Chinese media report that thousands of police officers have rescued more than 450 peasant workers from forced labor conditions, including children as young as eight years old. The reports say workers were abducted or tricked into working at brick kilns and small iron and coal mines, forced to work long hours with no pay and little food, and beaten if they tried to escape. Daniel Schearf reports from Beijing.
Chinese media reported Friday that police freed the victims of forced labor over the course of the last month after mounting a massive inspection of thousands of brick kilns in China's northern Shanxi and central Henan provinces.
Chinese television showed workers crammed into filthy, small huts, where they slept on a brick floor and were locked in and guarded by fierce dogs to prevent them from escaping.
Workers were starved, given no pay, and forced to work over 14 hours a day touching hot bricks that burnt their skin. Those who tried to escape were beaten.
This freed peasant worker says there was no chance to escape. He says the moment workers tried to get away, their captors would coordinate over mobile phones to get them back.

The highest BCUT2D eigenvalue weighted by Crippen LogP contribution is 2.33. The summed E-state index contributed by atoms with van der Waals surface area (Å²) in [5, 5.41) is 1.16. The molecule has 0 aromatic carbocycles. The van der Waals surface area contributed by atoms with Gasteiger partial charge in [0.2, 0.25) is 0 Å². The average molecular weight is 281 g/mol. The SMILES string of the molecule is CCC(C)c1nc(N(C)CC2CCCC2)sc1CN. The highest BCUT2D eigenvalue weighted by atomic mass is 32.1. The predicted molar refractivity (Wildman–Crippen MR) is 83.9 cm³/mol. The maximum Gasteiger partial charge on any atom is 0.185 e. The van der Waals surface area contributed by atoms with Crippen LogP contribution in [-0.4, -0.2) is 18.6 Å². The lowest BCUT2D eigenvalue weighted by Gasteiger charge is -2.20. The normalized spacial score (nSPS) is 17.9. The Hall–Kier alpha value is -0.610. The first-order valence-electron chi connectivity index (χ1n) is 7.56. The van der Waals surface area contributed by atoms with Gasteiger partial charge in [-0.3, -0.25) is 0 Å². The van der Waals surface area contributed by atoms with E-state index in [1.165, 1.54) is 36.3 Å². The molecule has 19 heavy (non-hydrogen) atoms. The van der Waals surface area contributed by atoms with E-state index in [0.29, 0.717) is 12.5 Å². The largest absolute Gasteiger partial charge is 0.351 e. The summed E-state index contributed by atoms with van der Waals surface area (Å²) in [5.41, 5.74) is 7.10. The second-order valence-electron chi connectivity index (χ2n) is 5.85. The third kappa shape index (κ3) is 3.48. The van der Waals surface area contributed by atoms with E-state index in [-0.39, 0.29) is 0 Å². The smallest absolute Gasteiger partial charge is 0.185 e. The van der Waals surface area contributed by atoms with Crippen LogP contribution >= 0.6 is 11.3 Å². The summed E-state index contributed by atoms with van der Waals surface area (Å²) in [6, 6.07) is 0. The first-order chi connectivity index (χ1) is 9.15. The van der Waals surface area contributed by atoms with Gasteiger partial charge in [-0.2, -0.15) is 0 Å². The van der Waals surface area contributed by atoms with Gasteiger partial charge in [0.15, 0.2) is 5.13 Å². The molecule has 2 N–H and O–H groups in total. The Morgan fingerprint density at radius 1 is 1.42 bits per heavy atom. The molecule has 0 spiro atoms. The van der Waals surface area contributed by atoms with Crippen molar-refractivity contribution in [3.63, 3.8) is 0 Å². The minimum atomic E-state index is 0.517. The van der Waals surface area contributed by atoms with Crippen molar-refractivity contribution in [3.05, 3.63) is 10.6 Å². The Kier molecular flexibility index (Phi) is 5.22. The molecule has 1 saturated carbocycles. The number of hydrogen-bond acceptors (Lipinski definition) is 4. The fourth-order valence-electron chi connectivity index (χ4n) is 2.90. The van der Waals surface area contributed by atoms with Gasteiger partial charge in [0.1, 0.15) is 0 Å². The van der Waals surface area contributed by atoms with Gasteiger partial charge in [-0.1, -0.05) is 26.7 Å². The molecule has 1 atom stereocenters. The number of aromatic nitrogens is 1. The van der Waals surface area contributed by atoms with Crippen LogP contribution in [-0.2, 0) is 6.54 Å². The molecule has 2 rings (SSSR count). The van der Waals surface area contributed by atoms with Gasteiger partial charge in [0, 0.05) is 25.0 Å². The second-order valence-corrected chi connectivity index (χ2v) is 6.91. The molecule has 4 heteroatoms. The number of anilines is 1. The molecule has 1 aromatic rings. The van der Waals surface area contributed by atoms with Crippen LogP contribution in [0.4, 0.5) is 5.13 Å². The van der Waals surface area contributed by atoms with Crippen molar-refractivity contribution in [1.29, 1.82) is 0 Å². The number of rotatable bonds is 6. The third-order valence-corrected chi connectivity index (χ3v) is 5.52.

The official Xinhua news agency says dozens of children were among those freed in Henan from the slave-like conditions. Many of them were kidnapped and sold to the kiln owners.
This kiln owner says he paid about $40 to $50 for a boy, but says he has no idea where he came from.
Another captive says laborers were lured by the promise of a high salary.
"When I asked them how much money each month, they said 1,000 yuan," he said.
Chinese media say overseers at one of the prison-like brickworks beat a man to death with a shovel for not working hard enough. A dozen other workers were reported to have died from mistreatment.
Police have arrested 120 suspects during a four-day crackdown but are still looking for three who escaped.
The slave labor case gained widespread attention after a group of 400 fathers in Henan posted a letter on the Internet saying their children had been kidnapped to work in illegal Shanxi brick kilns.
The men accused Shanxi police of turning a blind eye to forced labor in the province. One kiln owner was the son of a local Communist Party official, furthering cries of official neglect.
The police operation is still under way and Chinese media say there may be more than one thousand children still enslaved.